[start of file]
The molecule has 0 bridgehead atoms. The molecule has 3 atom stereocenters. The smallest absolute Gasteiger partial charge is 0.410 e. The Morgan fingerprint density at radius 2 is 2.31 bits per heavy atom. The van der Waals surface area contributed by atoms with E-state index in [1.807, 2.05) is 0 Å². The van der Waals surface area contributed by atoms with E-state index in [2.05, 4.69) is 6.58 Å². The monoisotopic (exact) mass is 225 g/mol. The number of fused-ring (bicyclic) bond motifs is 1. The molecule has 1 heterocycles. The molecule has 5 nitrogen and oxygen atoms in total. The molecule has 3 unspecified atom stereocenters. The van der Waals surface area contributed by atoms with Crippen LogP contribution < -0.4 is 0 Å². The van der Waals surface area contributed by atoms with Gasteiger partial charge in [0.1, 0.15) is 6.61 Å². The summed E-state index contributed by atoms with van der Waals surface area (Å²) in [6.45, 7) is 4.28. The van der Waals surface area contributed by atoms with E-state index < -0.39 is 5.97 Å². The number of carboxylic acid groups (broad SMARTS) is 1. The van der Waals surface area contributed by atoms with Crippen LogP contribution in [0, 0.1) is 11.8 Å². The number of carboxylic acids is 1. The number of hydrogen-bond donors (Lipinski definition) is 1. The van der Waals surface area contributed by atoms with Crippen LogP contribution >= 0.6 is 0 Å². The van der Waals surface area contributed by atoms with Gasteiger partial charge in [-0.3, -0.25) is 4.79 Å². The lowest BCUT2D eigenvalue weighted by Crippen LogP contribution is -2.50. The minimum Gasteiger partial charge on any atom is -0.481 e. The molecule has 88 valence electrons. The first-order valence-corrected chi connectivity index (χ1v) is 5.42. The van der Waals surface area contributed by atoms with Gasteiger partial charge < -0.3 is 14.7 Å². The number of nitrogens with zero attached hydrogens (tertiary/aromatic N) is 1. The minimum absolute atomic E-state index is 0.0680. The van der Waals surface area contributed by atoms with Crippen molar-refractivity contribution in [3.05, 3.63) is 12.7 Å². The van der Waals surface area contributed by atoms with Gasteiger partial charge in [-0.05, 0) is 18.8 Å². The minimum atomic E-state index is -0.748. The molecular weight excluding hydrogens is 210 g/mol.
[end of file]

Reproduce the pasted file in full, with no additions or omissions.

The molecule has 0 bridgehead atoms. The molecule has 3 atom stereocenters. The smallest absolute Gasteiger partial charge is 0.410 e. The Morgan fingerprint density at radius 2 is 2.31 bits per heavy atom. The van der Waals surface area contributed by atoms with E-state index in [1.807, 2.05) is 0 Å². The van der Waals surface area contributed by atoms with E-state index in [2.05, 4.69) is 6.58 Å². The monoisotopic (exact) mass is 225 g/mol. The number of fused-ring (bicyclic) bond motifs is 1. The molecule has 1 heterocycles. The molecule has 5 nitrogen and oxygen atoms in total. The molecule has 3 unspecified atom stereocenters. The van der Waals surface area contributed by atoms with Crippen LogP contribution < -0.4 is 0 Å². The van der Waals surface area contributed by atoms with Gasteiger partial charge in [0.1, 0.15) is 6.61 Å². The summed E-state index contributed by atoms with van der Waals surface area (Å²) in [6.45, 7) is 4.28. The van der Waals surface area contributed by atoms with E-state index < -0.39 is 5.97 Å². The number of carboxylic acid groups (broad SMARTS) is 1. The van der Waals surface area contributed by atoms with Crippen LogP contribution in [0, 0.1) is 11.8 Å². The number of carboxylic acids is 1. The number of hydrogen-bond donors (Lipinski definition) is 1. The van der Waals surface area contributed by atoms with Crippen LogP contribution >= 0.6 is 0 Å². The van der Waals surface area contributed by atoms with Gasteiger partial charge in [-0.3, -0.25) is 4.79 Å². The lowest BCUT2D eigenvalue weighted by Crippen LogP contribution is -2.50. The minimum Gasteiger partial charge on any atom is -0.481 e. The molecule has 88 valence electrons. The first-order valence-corrected chi connectivity index (χ1v) is 5.42. The van der Waals surface area contributed by atoms with Gasteiger partial charge < -0.3 is 14.7 Å². The number of nitrogens with zero attached hydrogens (tertiary/aromatic N) is 1. The minimum absolute atomic E-state index is 0.0680. The van der Waals surface area contributed by atoms with Crippen molar-refractivity contribution in [3.05, 3.63) is 12.7 Å². The van der Waals surface area contributed by atoms with Gasteiger partial charge in [-0.05, 0) is 18.8 Å². The minimum atomic E-state index is -0.748. The molecular weight excluding hydrogens is 210 g/mol.